“They say that succulents are trendy and I don’t know if that’s true,” said Mailhot. “When I think of ‘trendy,’ I think of something that will come and go, but everyone wants a plant and everyone’s always going to want to gift a plant or have a plant on their windowsill. I don’t see them going anywhere.”

Succulents make wonderful houseplants. Compared to other kinds of growing things, succulents require very little maintenance and they tend to not outgrow their planters, so they’re perfect for busy folks, plant-owning noobs, and all those who tend to accidentally murder plants in their care.

Mailhot always advises his customers to keep their planters in windowsills and to water weekly or when the soil completely dries out. “Succulents are such amazing plants,” he said. “They’re so unique and so alien, and they’re really hardy and rewarding. They make you feel like you know what you’re doing even if you don’t. If they’re getting a little bit of water and a little bit of sun, they’re happy.”

Besides the standard assortment of planters advertised in The Plaid Pigeon’s Etsy shop, Mailhot and his crew also happily fulfill custom orders and have recently started offering online buyers the option to choose the color of their planter. Soon, Mailhot hopes to be able to allow shoppers to select their preferred type of succulent as well in the hopes of continuing to build a happy customer base.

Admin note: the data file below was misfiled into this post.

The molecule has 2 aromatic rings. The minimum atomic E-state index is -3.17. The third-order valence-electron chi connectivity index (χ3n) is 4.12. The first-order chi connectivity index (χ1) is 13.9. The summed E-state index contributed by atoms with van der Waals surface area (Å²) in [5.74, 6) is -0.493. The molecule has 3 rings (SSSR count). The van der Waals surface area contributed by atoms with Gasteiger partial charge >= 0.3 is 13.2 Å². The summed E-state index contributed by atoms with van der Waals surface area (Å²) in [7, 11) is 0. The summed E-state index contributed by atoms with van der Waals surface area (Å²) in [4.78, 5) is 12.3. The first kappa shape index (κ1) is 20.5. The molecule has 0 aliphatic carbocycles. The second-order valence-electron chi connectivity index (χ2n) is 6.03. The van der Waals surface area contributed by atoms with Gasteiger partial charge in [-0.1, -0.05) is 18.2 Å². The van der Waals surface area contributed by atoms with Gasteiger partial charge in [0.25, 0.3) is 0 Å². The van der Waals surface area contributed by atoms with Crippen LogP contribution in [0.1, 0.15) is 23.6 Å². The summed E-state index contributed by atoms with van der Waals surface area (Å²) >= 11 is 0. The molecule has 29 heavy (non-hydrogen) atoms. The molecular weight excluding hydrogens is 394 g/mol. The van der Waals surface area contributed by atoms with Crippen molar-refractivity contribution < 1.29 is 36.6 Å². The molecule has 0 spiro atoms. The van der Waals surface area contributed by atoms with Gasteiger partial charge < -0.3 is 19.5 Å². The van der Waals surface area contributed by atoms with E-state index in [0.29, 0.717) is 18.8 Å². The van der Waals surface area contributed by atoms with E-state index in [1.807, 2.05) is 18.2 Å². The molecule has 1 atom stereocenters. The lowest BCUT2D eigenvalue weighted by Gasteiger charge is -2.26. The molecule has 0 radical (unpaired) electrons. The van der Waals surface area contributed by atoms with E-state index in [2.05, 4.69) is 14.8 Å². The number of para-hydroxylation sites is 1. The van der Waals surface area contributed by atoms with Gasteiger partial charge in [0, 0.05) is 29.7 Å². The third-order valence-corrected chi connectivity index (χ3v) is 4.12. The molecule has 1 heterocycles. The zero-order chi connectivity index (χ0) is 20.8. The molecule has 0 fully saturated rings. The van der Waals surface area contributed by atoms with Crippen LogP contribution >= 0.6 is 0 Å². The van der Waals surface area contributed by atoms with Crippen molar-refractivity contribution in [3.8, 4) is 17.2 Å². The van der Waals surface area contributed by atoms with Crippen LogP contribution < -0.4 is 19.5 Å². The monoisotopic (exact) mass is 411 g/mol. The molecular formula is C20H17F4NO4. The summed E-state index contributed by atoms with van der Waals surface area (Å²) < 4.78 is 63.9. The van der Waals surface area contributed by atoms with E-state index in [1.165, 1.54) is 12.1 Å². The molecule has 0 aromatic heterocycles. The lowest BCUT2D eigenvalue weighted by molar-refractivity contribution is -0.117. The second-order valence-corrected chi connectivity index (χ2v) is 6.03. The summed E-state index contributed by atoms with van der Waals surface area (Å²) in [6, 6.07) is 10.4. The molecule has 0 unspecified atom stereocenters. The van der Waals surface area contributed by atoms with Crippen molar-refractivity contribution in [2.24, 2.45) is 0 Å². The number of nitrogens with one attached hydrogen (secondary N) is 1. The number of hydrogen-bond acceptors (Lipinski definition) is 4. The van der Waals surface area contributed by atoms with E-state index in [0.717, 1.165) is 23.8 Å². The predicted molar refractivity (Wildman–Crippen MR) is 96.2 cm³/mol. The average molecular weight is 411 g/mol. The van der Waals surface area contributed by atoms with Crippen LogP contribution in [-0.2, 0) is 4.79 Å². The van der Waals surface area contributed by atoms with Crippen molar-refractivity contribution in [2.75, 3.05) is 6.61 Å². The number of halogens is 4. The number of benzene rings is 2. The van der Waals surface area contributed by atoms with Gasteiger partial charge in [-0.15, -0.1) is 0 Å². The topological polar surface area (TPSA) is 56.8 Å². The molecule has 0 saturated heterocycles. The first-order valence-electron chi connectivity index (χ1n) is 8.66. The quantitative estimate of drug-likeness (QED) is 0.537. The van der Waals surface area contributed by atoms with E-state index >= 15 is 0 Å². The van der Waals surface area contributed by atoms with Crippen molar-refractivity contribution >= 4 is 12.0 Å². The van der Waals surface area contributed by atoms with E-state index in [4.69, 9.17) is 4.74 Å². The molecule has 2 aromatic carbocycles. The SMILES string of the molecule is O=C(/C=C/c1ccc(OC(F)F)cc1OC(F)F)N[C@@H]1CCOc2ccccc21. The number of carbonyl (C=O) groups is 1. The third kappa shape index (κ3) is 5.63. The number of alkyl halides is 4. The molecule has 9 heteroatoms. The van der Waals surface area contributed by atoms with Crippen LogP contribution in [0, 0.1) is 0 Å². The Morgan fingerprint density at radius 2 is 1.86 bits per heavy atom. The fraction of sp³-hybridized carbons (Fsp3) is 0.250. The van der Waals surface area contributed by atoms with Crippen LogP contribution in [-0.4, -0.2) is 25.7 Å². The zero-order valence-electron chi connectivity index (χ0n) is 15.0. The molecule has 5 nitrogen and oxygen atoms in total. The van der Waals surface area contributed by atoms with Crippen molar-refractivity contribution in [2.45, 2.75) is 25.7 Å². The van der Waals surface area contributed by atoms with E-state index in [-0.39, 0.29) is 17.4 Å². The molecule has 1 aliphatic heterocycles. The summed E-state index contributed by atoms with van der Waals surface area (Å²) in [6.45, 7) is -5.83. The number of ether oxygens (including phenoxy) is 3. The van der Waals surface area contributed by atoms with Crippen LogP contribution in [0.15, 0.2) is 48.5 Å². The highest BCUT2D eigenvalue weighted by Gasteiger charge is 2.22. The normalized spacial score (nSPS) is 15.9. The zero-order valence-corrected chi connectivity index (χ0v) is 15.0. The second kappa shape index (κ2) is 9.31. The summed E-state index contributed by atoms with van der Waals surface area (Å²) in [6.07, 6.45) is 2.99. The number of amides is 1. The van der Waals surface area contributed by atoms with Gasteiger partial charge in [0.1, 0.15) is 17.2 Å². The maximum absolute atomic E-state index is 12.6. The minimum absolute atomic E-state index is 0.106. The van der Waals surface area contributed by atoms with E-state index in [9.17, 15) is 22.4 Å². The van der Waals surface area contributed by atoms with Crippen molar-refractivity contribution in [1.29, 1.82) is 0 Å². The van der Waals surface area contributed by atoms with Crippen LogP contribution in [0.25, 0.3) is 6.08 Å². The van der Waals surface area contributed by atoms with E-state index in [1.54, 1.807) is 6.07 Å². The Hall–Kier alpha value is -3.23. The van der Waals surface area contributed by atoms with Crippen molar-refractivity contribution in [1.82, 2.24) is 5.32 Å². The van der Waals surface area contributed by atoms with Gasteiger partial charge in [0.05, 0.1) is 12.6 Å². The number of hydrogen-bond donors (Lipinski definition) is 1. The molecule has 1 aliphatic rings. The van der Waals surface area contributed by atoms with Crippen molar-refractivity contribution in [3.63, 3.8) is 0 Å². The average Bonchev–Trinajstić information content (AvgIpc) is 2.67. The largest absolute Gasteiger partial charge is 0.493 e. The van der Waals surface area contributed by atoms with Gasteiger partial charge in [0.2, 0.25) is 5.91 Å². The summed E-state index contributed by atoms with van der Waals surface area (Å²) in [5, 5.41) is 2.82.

Overall, according to Mailhot, the wild animal planters sell just fine, but dinosaurs easily dominate The Plaid Pigeon’s list of bestselling products. “There’s just something about that vintage kind of feel to toy dinosaurs,” he explained. “The brighter the color, the better — and those teeth. The hot pink mouth and those teeth are just irresistible.”

We totally agree, and since each toy planter costs between $18-29 depending on its size, succulent, and location of purchase, there’s really no reason to resist the urge to grab one to infuse your home with some fresh Austin weirdness.

Just keep in mind that if you want to order online for the holidays, you need to put in your order very early. In 2015, The Plaid Pigeon had to close their online shop by mid-November because they had received the maximum amount of orders that they could faithfully fill in time for Christmas. “This year I’ve hired a little extra help,” Mailhot said. “We’re going to try to see if we can do it without closing this time.”

Locally, you’ll find the planters at A-Town, Luxe Apothetique, Maya Star, Tillery Street Plant Co., East Austin Succulents, and the Vespaio art market along SoCo year-round. During the holidays, The Plaid Pigeon sets up booths at both the Armadillo Christmas Bazaar and the Blue Genie Art Bazaar, so you can get ’em there too.

But wait, there’s more! As further proof that The Plaid Pigeon is awesome, they’ve been kind enough to set up an Etsy coupon code for Austin.com readers: Enter “DINOPLANTER” during checkout to get 15% off of your order until October 31. Enjoy!Plaid Pigeon Plaid Pigeon


All story photos: Rebecca L. Bennett